Dr. Robert L. Barker, author of Treating Couples in Crises (Macmillan/Free Press, 1985) and a forthcoming book, The Green-Eyed Marriage, believes it takes both partners, and not one person, to foster and perpetuate jealousy in a marriage. Based on his studies as a professor of social services at Catholic University and 10 years of treating jealousy in his private marital and family therapy practice, Barker has devised a list of "games" (inspired by Eric Berne's Games People Play) which, once established, can put both husband and wife in a jealous spin.

Some of the games:

Uproar. The goal is to pick a fight so there won't be any chance for intimacy or support. The main provoker is the jealous spouse who is both suspicious and afraid to trust.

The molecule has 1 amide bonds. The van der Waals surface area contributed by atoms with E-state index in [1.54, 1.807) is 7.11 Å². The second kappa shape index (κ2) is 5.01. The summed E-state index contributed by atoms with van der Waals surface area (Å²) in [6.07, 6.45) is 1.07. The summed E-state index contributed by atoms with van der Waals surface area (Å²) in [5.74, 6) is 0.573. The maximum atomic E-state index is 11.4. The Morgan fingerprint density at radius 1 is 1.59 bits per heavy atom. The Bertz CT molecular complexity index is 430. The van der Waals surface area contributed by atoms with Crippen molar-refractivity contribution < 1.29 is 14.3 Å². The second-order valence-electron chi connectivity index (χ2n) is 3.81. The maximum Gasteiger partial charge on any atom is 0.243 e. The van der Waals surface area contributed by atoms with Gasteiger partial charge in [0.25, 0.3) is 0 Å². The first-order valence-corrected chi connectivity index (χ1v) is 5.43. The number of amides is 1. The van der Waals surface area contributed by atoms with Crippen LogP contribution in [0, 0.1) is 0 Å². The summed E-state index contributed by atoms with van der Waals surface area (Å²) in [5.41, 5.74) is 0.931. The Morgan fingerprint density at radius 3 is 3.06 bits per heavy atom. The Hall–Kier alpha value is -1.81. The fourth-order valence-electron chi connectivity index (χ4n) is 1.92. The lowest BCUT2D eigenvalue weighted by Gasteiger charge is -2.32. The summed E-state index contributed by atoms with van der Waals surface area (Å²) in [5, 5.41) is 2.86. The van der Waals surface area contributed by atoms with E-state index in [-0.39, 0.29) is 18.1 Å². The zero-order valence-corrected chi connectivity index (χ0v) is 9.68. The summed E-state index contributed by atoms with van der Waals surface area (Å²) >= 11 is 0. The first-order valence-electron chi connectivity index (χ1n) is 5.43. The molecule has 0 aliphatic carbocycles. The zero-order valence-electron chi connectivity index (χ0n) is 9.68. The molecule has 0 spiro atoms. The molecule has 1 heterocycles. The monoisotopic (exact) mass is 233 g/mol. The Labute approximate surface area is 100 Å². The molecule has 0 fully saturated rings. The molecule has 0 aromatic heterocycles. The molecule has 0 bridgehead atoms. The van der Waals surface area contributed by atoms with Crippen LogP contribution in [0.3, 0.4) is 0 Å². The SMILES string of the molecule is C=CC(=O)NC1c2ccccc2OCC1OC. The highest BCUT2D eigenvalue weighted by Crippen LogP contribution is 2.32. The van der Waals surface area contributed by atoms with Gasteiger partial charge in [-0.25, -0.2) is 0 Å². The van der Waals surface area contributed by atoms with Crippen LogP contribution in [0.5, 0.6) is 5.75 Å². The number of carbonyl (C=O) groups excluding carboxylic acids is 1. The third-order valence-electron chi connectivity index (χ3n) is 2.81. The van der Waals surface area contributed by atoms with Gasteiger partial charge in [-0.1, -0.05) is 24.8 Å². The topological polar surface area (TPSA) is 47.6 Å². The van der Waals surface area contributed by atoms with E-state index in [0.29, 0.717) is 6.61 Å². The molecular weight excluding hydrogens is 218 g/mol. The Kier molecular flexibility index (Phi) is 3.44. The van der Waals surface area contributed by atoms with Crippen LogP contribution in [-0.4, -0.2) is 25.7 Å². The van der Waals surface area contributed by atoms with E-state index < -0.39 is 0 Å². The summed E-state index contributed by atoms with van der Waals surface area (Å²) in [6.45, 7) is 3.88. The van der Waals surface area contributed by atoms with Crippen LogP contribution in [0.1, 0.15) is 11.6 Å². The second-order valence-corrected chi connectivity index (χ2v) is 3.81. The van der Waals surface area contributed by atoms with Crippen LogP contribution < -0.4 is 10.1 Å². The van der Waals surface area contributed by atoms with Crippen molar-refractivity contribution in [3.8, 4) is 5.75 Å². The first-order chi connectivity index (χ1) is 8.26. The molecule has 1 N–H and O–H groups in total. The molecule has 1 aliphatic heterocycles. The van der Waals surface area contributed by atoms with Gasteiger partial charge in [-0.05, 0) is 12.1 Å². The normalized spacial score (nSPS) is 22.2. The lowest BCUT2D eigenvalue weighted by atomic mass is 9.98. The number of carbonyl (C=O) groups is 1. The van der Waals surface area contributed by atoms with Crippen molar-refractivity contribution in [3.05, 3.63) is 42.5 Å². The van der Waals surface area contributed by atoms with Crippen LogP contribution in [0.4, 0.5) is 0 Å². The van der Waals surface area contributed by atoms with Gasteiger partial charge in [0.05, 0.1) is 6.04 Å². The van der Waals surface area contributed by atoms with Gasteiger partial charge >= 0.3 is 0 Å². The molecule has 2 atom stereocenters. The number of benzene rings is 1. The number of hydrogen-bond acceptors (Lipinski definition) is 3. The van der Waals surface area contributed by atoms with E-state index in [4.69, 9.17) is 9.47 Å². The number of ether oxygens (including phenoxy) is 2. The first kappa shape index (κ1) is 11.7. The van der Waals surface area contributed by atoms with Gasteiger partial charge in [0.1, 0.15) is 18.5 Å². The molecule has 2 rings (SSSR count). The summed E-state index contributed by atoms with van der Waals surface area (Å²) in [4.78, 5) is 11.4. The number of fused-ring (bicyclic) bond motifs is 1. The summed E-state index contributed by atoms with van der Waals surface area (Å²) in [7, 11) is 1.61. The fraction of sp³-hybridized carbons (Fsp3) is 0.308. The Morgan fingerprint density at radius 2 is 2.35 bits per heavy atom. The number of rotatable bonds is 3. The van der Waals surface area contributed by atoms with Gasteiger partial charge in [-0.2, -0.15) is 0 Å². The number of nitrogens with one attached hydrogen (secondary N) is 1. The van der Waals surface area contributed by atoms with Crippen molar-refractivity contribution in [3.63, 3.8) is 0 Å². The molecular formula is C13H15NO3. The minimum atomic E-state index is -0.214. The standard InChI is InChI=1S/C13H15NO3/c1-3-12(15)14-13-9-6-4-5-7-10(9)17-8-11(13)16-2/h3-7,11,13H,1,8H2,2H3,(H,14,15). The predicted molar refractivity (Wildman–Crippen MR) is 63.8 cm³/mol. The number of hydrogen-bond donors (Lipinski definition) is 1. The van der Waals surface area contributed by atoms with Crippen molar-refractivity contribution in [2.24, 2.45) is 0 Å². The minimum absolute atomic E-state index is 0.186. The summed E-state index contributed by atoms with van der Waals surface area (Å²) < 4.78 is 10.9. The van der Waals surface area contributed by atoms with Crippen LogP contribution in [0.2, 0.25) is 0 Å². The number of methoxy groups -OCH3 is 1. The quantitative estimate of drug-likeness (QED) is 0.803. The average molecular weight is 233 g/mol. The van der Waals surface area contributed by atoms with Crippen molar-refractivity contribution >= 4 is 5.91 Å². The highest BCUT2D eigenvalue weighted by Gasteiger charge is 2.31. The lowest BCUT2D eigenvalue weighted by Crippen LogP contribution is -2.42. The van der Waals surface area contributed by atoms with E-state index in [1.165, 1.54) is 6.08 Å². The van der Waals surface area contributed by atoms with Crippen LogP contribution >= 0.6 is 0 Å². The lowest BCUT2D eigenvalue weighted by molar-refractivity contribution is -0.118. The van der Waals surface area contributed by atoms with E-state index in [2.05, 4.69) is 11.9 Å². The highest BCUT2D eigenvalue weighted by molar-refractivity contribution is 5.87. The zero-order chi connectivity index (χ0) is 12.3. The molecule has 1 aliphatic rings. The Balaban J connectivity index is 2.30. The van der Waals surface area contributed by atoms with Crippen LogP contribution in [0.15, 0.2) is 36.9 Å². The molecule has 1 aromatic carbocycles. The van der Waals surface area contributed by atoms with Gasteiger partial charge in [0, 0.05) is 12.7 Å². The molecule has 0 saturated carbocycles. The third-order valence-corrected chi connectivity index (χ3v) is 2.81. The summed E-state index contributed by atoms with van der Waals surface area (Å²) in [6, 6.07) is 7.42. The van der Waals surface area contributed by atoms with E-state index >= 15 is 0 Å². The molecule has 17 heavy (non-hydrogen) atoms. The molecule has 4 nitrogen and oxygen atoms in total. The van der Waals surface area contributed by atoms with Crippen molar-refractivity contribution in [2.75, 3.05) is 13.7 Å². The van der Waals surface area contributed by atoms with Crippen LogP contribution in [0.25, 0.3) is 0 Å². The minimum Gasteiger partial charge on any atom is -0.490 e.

Frigidity. The nonjealous spouse takes advantage of the jealous partner's insecurities by threatening a jealous situation "for the sole purpose of avoiding sex."

See What You Made Me Do. The purpose is to become free of guilt by blaming the other spouse. For example, says Barker, a husband may complain to his wife after a party: "You made me so nervous staring at me whenever I talked to that woman that I made a complete fool of myself."

Cops and Robbers. The robber (nonjealous spouse) leaves just enough clues around to tantalize the cop (jealous spouse). The robber receives pleasure from the cop's concern and interest.

Courtroom. In this game, which requires three players, an accuser tries to convince a judge of the spouse's misdeeds. A jealous wife, for example, says to a friend, "Let me tell you what my husband did." It's a form of manipulation for the jealous person who wants to have control.